- The study reveals six critical findings, including a disconnect between employers and employees in terms of what motivates people to move to a city and to stay there – which is vital to realizing economic opportunities and growth.
- City leaders and infrastructure planners should incorporate the “voice of the employee” into their planning processes in order to better incorporate the human and social factors that drive residency decisions.
- Nigeria ranks affordable housing, job satisfaction and pay and bonuses as the most important factors when deciding where to live and work
LAGOS, Nigeria, 7 November 2018 -/African Media Agency (AMA)/- Mercer, a global consulting leader in advancing health, wealth and career, and a wholly-owned subsidiary of Marsh & McLennan Companies, Inc. (NYSE: MMC), today announced the results of an extensive study that examines the needs of workers in the world’s fastest-growing cities across four key factors – human, health, money and work.
“With this in mind, a coordinated planning effort among governments and large businesses to meet the top needs of employees and make cities more attractive,” Francis Omanyala, Associate at Mercer Africa.
“We learned that employers misunderstand what motivates people to move to a city and stay there. Moreover, cities are not performing well when it comes to addressing many of the more human and social factors that are listed as important among key employee groups. This dynamic creates natural tensions between what people value most and a city’s ability to deliver,” Ms. Ferland added.
The study explored 20 critical factors across four people-based pillars – human, health, money and work. Respondents were asked to rank five factors, based on how important they were in affecting their decision to stay in or leave a city. The most compelling finding was that for cities and businesses to attract the right talent to do the work of the future, human and social factors are the most important.
Overall, satisfaction with life ranks as the most important factor for workers in deciding whether to stay in or leave a city. When considering a move to a new city, workers rate life satisfaction twice as important than employers realize. Safety and security rank second. Income comes in third, with proximity to family and friends in fourth and career and job opportunities fifth.
A key distinction revealed by the study is only after people have made the decision to move to a new city do money and job factors become more important. When looking to make a professional move within a city, the three top drivers are money, better career opportunities, and promotion or advancement. At the hyper-local level, proximity-based amenities and infrastructure, along with various cultural factors, matter more to employees.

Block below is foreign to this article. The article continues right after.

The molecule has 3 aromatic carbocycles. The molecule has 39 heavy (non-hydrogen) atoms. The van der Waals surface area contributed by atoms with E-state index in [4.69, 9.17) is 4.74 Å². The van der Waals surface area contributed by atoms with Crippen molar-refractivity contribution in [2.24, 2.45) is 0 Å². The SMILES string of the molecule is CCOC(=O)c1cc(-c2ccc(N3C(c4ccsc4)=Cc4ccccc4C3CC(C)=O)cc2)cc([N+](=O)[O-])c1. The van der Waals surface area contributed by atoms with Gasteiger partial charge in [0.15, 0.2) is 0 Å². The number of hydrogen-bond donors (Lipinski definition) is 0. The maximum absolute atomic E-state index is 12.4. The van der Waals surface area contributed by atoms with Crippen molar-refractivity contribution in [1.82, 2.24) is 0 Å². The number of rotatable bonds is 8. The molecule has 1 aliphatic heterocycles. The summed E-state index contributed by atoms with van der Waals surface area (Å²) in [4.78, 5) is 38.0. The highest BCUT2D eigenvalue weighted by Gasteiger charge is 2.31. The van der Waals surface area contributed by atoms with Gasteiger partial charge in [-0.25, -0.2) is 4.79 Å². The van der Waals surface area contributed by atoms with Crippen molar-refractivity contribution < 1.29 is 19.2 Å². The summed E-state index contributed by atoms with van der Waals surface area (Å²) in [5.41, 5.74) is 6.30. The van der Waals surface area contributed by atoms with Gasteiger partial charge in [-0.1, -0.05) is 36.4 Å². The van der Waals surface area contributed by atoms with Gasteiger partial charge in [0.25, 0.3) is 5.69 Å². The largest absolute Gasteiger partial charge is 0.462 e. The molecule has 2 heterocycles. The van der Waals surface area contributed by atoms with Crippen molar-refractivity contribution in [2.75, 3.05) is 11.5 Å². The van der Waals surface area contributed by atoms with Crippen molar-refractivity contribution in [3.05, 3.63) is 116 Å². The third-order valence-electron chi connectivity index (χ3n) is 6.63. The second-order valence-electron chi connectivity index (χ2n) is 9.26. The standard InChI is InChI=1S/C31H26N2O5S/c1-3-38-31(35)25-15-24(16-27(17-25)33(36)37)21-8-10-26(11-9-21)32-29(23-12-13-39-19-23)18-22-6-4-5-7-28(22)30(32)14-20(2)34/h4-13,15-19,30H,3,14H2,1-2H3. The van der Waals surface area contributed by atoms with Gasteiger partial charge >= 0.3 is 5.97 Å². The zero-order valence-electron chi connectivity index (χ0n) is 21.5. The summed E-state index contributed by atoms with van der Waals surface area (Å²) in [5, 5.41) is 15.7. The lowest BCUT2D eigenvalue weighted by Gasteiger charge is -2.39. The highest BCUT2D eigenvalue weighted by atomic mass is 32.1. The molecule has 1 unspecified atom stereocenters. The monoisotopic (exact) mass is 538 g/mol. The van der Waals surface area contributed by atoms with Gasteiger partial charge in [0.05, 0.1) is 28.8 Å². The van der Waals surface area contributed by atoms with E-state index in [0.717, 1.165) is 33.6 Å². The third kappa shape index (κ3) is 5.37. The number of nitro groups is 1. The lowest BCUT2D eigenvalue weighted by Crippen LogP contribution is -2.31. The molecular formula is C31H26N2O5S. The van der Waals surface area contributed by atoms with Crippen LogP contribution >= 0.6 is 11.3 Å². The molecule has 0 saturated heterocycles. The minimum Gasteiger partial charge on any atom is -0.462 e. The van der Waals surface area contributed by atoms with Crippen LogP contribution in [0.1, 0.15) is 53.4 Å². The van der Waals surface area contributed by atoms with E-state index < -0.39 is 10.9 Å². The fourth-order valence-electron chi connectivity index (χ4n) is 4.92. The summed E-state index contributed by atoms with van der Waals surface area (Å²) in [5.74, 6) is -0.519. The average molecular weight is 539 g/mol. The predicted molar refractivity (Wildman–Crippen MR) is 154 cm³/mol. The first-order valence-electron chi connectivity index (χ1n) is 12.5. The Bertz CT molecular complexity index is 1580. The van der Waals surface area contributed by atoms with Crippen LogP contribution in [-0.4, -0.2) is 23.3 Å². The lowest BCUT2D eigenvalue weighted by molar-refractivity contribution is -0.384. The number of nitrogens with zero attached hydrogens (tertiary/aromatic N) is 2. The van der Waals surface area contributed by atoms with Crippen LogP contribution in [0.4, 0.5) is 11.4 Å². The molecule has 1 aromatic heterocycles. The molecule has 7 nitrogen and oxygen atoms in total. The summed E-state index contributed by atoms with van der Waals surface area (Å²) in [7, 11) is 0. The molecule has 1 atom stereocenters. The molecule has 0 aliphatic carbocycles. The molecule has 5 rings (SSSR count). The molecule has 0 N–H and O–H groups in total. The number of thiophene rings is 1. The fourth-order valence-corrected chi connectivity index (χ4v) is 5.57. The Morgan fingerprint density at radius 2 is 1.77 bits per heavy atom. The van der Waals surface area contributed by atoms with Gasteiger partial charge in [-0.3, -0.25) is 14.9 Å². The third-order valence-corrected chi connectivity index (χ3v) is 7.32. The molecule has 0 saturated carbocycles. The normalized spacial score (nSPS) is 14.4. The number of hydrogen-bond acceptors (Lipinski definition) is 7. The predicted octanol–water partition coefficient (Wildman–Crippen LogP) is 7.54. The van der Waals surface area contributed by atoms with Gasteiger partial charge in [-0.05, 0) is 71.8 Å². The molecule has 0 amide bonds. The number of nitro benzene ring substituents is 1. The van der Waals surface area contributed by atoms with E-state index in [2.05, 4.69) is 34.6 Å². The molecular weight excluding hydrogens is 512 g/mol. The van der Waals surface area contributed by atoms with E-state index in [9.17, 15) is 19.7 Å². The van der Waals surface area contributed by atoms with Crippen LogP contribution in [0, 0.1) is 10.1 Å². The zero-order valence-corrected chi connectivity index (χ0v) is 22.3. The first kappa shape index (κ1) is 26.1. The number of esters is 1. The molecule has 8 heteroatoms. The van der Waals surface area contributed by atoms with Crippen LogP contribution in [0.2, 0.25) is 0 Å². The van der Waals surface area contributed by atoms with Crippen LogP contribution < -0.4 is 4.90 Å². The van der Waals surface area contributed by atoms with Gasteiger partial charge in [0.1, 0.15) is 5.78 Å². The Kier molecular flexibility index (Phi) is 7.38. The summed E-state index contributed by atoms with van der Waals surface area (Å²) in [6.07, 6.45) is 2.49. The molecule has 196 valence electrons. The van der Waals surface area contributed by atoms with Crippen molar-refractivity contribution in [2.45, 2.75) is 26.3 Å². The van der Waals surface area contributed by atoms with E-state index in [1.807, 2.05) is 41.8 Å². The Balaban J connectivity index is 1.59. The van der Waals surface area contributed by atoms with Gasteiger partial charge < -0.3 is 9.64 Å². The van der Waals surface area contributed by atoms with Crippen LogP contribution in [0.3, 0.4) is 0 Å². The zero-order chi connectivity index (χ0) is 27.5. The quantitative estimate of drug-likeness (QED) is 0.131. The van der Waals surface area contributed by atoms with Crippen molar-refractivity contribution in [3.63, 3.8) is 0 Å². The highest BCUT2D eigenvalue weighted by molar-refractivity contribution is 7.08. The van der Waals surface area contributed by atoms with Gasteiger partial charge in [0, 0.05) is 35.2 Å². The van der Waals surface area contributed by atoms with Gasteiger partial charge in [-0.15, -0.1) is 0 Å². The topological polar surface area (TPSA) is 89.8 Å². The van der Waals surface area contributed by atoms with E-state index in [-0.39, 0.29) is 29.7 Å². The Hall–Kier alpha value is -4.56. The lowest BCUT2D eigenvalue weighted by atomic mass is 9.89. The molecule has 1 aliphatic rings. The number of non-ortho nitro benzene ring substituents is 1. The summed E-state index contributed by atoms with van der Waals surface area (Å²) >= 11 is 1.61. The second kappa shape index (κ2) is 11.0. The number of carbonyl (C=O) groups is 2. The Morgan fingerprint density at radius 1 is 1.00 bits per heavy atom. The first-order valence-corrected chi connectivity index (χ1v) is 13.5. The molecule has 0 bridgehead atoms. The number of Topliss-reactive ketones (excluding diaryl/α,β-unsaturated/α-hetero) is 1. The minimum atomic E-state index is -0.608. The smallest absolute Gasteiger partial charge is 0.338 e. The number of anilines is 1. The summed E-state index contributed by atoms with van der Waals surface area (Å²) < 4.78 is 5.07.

Most cities are underperforming
In one of the most significant findings of the study for local governments, most workers say their cities are underperforming. The biggest tension between worker expectations and city performance is in safety and infrastructure. Pollution, personal stress, affordable housing, transport and mobility, and safety and security represent major gaps between what a city is able to deliver and what the employees surveyed value, presenting a major opportunity for making vast improvements in meeting workers’ needs and expectations in the future.
The study did reveal some good news, however, with many respondents saying the cities they live and work in do quite well in terms of cultural and economic factors, and with other areas including life satisfaction, career opportunities, proximity to airports and green spaces already meeting expectations.
Although the study’s 15 current and future megacities share some commonalities, some key differences were revealed. Based on performance against the four pillars of human, health, money and work, the cities were grouped into advanced, progressing or approaching in terms of whether they meet worker’s expectations. Advanced cities score well in all four factors, with a small-to-medium gap between workers’ expectations and the city’s performance.
Cities classified as progressing have a mid-size gap between expectations and performance. Lagos is ranked among approaching cities which receive low scores across all four dimensions, with the biggest gap in expectations versus city’s performance, and the lowest general life satisfaction among the three groups.
“We believe one of the most important imperatives emerging from the study is the need for effective public-private partnerships to facilitate the necessary improvements,” said Mr. Anderson. “To accelerate progress at scale and create the environments in which workers and their families can thrive, and in order to underpin sustainable economic growth for everyone, companies and governments must work together to address the future needs of the employees they are trying to attract.”